Phoenix Theatre; dir. Bryan Fonseca; through Nov. 27.
At first glance, the expansive set in the Phoenix's Basile Theatre for Jericho would seem ambitious and overreaching, the skeletal remains of the twin towers rubble an unnecessary provocation. However, scenic designer Bernie Killian craftily handles the issue by adjusting sight lines as the play progresses, transforming the wreckage before our eyes.
The characters in the play, all "survivors" of 9/11 in one way or another, wander through each scene trapped in the emotional and psychological rubble of the towers. Yet, things are not what they seem; this is not just another play about September 11. Playwright Jack Canfora tackles issues of politics, grief, religion and forgiveness through the lens of a chance interaction between a man who made it out of the towers and woman whose husband did not. Ten years later, the thought of the tragedy stirs up a range of emotions, and Canfora's writing and the Phoenix's actors touch on them all, validating our individual experiences of that day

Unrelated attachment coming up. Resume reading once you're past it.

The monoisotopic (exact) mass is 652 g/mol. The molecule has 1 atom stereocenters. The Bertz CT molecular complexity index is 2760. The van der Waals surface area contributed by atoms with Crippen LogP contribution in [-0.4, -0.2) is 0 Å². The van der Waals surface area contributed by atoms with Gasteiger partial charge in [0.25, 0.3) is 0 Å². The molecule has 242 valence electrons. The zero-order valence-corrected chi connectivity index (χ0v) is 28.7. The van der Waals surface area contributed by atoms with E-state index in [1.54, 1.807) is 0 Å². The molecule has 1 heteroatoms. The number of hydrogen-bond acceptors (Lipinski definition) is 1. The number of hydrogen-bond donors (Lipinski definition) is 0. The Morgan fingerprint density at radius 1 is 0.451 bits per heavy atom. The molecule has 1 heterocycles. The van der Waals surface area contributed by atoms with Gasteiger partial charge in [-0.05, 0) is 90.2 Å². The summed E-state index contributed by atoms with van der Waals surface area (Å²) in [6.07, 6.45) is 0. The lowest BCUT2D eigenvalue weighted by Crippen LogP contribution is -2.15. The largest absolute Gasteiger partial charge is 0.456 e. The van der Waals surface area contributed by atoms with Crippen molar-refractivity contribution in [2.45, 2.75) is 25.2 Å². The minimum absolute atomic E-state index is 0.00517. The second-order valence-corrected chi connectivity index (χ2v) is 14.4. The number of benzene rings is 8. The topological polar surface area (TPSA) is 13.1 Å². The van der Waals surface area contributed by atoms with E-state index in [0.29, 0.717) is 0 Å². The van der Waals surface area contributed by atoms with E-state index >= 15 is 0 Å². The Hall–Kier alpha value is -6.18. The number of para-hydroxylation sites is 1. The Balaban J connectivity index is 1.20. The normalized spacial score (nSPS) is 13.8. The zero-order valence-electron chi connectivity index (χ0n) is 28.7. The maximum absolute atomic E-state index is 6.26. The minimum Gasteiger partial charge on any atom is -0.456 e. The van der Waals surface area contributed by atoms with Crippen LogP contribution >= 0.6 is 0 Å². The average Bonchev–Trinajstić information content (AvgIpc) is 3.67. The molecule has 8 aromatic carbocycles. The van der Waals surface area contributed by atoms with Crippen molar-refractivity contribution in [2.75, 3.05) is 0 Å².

Director Bryan Fonseca bravely stages this two hour play without an intermission. Yet, the story was crafted so tightly, I was too engrossed to notice the lack of a half-time until the actors were bowing. Presented as part of a rolling world-premiere (this is the first Midwest production), do not miss Jericho.